T.E.R:R.A.I.N - Taranaki Educational Resource: Research, Analysis and Information Network

Felicia amelloides (Blue daisy)

Kingdom: Plantae
(unranked): Angiosperms
(unranked): Eudicots
(unranked): Asterids
Order: Asterales
Family: Asteraceae
Genus: Felicia
Species: F. amelloides
Binomial name: Felicia amelloides
Synonyms: Aster rotundifolius, Cineraria amelloides, Agathaea amelloides, Agathaea coelestis, Agathaea rotundifolia, Aster capensis var. rotundifolius, Cineraria amoena, Cineraria oppositifolia
Common names: Blue daisy, Kingfisher daisy, Blue felicia bush, Shrubby felicia, Bush felicia, Blue felicia, Blue marguerite, Blue daisy bush, Paris daisy

Felicia amelloides is a perennial, deciduous shrublet native to a coastal strip of both the Western and Eastern Cape Provinces, South Africa where it can be found growing on coastal sand dunes, sandy flats, exposed stony hillsides, gravely slopes, basalt cliffs and among outcropping rocks below 1,000 metres above sea level. In New Zealand, it can be found growing wild in some eastern coastal areas. It is common in some gardens.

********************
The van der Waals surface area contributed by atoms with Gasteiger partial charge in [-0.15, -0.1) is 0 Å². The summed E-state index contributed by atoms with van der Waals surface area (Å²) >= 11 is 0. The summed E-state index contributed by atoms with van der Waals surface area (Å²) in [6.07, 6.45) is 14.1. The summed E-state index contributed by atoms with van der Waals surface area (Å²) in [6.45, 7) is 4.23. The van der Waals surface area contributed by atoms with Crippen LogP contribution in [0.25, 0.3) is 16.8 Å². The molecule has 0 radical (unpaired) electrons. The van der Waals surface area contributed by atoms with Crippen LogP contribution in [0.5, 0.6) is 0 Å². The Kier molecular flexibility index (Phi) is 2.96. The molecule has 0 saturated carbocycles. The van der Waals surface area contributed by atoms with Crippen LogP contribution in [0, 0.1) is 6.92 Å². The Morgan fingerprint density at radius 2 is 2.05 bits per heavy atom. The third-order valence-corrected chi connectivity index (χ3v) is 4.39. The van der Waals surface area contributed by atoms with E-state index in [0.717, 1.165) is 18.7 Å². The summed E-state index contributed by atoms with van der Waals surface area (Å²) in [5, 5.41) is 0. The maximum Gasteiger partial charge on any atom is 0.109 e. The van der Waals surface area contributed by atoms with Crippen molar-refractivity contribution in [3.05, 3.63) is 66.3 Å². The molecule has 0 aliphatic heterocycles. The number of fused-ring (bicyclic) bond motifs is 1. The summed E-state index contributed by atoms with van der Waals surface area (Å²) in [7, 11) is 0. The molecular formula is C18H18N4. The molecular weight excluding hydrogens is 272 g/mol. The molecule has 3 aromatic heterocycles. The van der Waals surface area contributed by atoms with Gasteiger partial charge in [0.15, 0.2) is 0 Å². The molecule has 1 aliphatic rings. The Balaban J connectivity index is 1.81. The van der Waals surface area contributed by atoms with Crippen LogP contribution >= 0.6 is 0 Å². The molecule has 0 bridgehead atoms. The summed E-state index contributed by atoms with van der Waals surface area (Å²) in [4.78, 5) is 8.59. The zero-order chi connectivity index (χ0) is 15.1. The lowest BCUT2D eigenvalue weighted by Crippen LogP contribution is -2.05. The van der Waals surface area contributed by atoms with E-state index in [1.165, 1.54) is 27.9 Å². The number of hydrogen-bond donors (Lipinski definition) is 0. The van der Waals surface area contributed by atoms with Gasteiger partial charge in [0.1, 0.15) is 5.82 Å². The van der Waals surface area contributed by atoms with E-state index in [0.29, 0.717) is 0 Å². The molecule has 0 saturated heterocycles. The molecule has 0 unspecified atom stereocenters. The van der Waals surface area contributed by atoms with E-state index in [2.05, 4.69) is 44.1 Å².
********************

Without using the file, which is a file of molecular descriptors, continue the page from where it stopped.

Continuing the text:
Felicia amelloides is densely branched and it frequently has dark reddish, hairy stems. It usually grows about 30–60 cm tall by 50 cm wide but can grow to 1 m in height.
The ovate, opposite leaves have entire margins and are hairy and rough to touch. They are dark green above and light green below.
The composite flower heads (30 mm in diameter) are typical of the Asteraceae but unlike many daisies, they do not close at night.  Flowering occurs in late spring and throughout summer. Each head has about 12 ray florets that are sky-blue, or rarely mauve. The flower’s centre is a prominent yellow and consisting of numerous yellow, bisexual disc florets. The flowers are borne on naked stalks that are up to 180 mm long. The stalks hold the flowers well above the leaves.
The fruits, called achenes, are a darkish brown and are minute, hairy achenes which are darkish brown and minutely hairy. Each fruit is shed together with its pappus that acts like a parachute.

Thanks to Wikipedia for text and information: https://creativecommons.org/licenses/by-sa/3.0/